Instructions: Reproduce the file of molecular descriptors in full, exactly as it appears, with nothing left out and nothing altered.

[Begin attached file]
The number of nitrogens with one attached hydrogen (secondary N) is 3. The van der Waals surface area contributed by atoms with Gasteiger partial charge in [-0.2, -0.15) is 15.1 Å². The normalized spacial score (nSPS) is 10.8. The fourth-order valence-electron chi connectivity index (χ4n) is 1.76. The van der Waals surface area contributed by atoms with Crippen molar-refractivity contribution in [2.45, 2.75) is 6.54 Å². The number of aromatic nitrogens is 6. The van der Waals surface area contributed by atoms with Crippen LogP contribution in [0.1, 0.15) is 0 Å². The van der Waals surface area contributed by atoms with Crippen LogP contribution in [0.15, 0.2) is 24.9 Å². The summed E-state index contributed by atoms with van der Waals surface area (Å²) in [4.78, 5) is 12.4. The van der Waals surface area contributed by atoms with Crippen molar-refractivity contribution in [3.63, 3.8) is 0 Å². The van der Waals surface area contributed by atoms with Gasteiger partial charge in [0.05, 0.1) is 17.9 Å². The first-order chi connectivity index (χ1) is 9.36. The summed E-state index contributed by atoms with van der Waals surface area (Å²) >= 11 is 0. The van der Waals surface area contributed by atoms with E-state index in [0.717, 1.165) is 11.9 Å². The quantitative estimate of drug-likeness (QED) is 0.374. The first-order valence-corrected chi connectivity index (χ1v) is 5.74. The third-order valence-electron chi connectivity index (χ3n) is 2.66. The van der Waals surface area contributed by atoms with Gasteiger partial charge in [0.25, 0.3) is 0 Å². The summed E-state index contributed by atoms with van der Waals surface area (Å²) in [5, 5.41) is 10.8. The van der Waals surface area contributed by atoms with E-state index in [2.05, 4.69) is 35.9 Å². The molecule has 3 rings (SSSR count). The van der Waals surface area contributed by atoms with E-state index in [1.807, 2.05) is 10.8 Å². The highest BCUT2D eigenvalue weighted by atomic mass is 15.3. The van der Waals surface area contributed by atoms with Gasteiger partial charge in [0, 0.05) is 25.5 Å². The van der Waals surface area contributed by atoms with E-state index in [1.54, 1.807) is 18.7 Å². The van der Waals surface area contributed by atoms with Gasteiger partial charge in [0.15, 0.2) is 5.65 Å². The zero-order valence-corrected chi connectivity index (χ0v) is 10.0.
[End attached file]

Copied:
The number of nitrogens with one attached hydrogen (secondary N) is 3. The van der Waals surface area contributed by atoms with Gasteiger partial charge in [-0.2, -0.15) is 15.1 Å². The normalized spacial score (nSPS) is 10.8. The fourth-order valence-electron chi connectivity index (χ4n) is 1.76. The van der Waals surface area contributed by atoms with Crippen molar-refractivity contribution in [2.45, 2.75) is 6.54 Å². The number of aromatic nitrogens is 6. The van der Waals surface area contributed by atoms with Crippen LogP contribution in [0.1, 0.15) is 0 Å². The van der Waals surface area contributed by atoms with Crippen LogP contribution in [0.15, 0.2) is 24.9 Å². The summed E-state index contributed by atoms with van der Waals surface area (Å²) in [4.78, 5) is 12.4. The van der Waals surface area contributed by atoms with Crippen molar-refractivity contribution in [3.63, 3.8) is 0 Å². The van der Waals surface area contributed by atoms with Gasteiger partial charge in [0.05, 0.1) is 17.9 Å². The first-order chi connectivity index (χ1) is 9.36. The summed E-state index contributed by atoms with van der Waals surface area (Å²) >= 11 is 0. The van der Waals surface area contributed by atoms with E-state index in [0.717, 1.165) is 11.9 Å². The quantitative estimate of drug-likeness (QED) is 0.374. The first-order valence-corrected chi connectivity index (χ1v) is 5.74. The third-order valence-electron chi connectivity index (χ3n) is 2.66. The van der Waals surface area contributed by atoms with Gasteiger partial charge in [0.25, 0.3) is 0 Å². The summed E-state index contributed by atoms with van der Waals surface area (Å²) in [5, 5.41) is 10.8. The van der Waals surface area contributed by atoms with E-state index in [2.05, 4.69) is 35.9 Å². The molecule has 3 rings (SSSR count). The van der Waals surface area contributed by atoms with E-state index in [1.807, 2.05) is 10.8 Å². The highest BCUT2D eigenvalue weighted by atomic mass is 15.3. The van der Waals surface area contributed by atoms with Gasteiger partial charge in [0, 0.05) is 25.5 Å². The van der Waals surface area contributed by atoms with E-state index in [1.54, 1.807) is 18.7 Å². The van der Waals surface area contributed by atoms with Gasteiger partial charge in [0.15, 0.2) is 5.65 Å². The zero-order valence-corrected chi connectivity index (χ0v) is 10.0.